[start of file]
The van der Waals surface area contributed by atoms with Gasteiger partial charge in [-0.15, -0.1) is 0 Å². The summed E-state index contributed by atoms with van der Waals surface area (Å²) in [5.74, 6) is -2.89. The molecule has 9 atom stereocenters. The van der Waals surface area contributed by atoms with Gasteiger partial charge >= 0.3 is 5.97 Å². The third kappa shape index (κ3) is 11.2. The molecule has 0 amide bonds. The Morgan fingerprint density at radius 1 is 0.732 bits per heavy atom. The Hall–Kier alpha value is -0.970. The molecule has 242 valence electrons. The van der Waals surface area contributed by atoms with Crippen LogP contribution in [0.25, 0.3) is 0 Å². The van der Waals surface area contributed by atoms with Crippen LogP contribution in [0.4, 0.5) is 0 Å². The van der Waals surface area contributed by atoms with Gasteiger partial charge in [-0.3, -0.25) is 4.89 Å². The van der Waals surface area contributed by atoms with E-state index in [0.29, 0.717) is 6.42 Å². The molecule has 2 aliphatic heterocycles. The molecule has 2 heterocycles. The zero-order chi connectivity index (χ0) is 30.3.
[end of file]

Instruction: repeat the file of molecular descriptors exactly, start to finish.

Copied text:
The van der Waals surface area contributed by atoms with Gasteiger partial charge in [-0.15, -0.1) is 0 Å². The summed E-state index contributed by atoms with van der Waals surface area (Å²) in [5.74, 6) is -2.89. The molecule has 9 atom stereocenters. The van der Waals surface area contributed by atoms with Gasteiger partial charge >= 0.3 is 5.97 Å². The third kappa shape index (κ3) is 11.2. The molecule has 0 amide bonds. The Morgan fingerprint density at radius 1 is 0.732 bits per heavy atom. The Hall–Kier alpha value is -0.970. The molecule has 242 valence electrons. The van der Waals surface area contributed by atoms with Crippen LogP contribution in [0.25, 0.3) is 0 Å². The van der Waals surface area contributed by atoms with Crippen LogP contribution in [0.4, 0.5) is 0 Å². The van der Waals surface area contributed by atoms with Gasteiger partial charge in [-0.3, -0.25) is 4.89 Å². The van der Waals surface area contributed by atoms with E-state index in [0.29, 0.717) is 6.42 Å². The molecule has 2 aliphatic heterocycles. The molecule has 2 heterocycles. The zero-order chi connectivity index (χ0) is 30.3.